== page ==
Saturday, August 25, 2012

Last stop, Pucón

Pucón, the final destination on our tour of southern Chile (and a bit of Argentine Patagonia).  It's a popular vacation spot for Chileans, and why not?  With a beautiful lake, a snowcapped volcano on the horizon  -complete with a visible fumarole billowing from its cone - and surrounded by forest, rivers and hot springs, it's got a lot to offer.  Plus, it's only about eight hours from Santiago.

Rather than coming from our home in Santiago, however, we took the long way around, having come straight from San Martín de los Andes in Argentina. On the way we were afforded a view of yet another snowcapped mountain, not to be confused with the one pictured above.  In the foreground is a group of prehistoric-looking monkey puzzle trees, also known as the Araucaria, Chile's national tree.

It was another long ride, and a steady ascent up the Argentine side of the Cordillera de los Andes, until the border defined by the continental divide.  Then came the ear-popping descent on the other side, through a river valley bottoming out at the lake region of Pucón itself.

As had been the case with all of our previous stops throughout the south of Chile, we were in direct competition with every other vacationer making their way around the southern regions of the country.  In order to avoid getting stuck without a ride or a place to stay, we had settled into a successful routine of buying departing bus tickets from each town as soon as we arrived there, and making hotel reservations even further in advance.

Pucón's proximity to Santiago, though, and it being one of the last weekends of summer vacation for most schools and universities, foiled our ordinary system. Every hotel I tried to call was already booked more than a week in advance, so we had no choice but show up and try our luck.  Fortunately, though, we weren't put out for long.  A few blocks from the bus station was a new hostel, with roughed-in rooms still smelling of fresh-cut, unfinished lumber.  Having just opened for business, it was nowhere to be found on any list online or in print, and so walk-up clients like us were their only income.  Nonetheless, it was a full house during most of our stay.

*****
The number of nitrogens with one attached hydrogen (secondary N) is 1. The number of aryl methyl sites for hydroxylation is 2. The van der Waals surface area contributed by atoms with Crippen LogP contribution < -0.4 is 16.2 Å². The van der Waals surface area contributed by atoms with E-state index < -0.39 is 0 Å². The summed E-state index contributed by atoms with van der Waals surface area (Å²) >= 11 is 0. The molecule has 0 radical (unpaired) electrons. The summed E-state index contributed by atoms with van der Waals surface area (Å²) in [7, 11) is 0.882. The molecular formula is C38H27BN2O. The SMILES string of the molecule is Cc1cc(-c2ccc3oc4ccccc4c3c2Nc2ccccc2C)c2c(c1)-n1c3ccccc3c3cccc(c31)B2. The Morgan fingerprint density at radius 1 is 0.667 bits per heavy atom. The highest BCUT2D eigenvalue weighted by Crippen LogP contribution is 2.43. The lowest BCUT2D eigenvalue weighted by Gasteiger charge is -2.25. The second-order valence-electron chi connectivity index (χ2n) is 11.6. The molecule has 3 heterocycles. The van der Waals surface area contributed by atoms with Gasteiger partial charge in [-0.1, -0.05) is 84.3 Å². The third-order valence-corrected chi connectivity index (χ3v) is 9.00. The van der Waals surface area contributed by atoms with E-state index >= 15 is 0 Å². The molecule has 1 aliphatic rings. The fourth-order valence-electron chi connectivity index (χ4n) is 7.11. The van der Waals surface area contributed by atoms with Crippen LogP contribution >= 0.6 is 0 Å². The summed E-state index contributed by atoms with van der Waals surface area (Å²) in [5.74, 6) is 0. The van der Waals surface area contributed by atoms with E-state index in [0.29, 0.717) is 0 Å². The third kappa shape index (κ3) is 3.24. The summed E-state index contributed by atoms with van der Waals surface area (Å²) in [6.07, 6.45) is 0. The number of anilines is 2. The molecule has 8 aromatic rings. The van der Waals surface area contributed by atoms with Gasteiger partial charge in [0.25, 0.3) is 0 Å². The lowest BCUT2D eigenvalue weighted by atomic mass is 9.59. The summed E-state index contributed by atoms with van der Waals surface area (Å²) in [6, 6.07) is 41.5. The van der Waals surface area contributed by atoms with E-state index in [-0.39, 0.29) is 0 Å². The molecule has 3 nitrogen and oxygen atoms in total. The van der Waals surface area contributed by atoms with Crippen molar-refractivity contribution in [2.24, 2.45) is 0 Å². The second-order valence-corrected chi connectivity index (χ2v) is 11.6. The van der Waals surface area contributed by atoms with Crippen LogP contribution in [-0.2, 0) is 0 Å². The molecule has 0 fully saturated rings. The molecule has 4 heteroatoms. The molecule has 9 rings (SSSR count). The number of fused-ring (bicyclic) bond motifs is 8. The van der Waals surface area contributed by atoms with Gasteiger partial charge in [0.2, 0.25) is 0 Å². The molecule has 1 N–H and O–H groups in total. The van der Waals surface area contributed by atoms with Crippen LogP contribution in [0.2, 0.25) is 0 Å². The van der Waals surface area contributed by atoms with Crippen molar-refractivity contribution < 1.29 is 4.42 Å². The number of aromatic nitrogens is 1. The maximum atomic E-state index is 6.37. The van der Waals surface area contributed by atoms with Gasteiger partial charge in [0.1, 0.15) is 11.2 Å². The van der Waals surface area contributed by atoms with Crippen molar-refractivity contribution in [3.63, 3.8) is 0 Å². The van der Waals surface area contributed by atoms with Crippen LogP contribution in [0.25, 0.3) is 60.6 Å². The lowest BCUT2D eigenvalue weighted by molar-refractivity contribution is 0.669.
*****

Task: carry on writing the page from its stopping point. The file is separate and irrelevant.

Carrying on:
Easily explained by views like this and the many adventure sports that come with them, we arrived in Pucón to discover that every ticket on every bus leaving town for the next week was already sold.  It looked like a nice place, but a week in town was more than we bargained for.  Again, however, we were in luck, as there was one exception: two first-class tickets on an overnight bus, in four days.  They weren't cheap, but they would put us back home right when we wanted to be there, and we'd have plush seats that folded down into beds, complete with pillows and blankets for the night's ride.  It was an offer we couldn't refuse.

With all the hard work out of the way, we could now set our minds at ease and get down to the real business of being here.  The first stop was the lake, and its black sand beaches, with the backdrop of wooded mountains, under a cloudless sky.  Ah, Chile!

We haven't been to any town in Chile that hasn't featured some playgrounds for kids, either.

The next day we woke up early to visit Huerquehue national park.  One of the first features we came upon was Tinquilco lake, a long slender body of water with a camping area and even a couple of rowboats.

El lago Tinquilco, y el volcán Villarica, from a privileged vantage.

A candid glimpse of a human animal, in its natural element.

On the third day we visited a resort called Peumayén, several kilometers away from Pucón.  It offers hot springs like these along a river, as well as a more developed bath house up the hill.

There was also a trampoline, and a friend.

With a rustic restaurant as well, it was a fine place to spend the day, have a soak, eat lunch, and otherwise enjoy some time outside in the mild southern Summer.

Picking blackberries while waiting for the bus back to town.

The last day we spent in Pucón.  The weather wasn't looking very good, but we couldn't resist the opportunity to take a boat tour on the lake.

Keeping warm, and out of the rain.

The weather sure changes fast around here.  Also featured in this photo is some of Pucón's more exclusive real estate.  Apparently there's a private golf course on the other side of the hill.

It was the end of the day, and the end of our trip.  Soon we'd get on the last of countless buses we'd taken throughout our extended trip around some of the most beautiful countryside I've seen.  Of the many towns we'd visited, Pucón was perhaps our favorite.  A great place to mark the end of a vacation I'll never forget.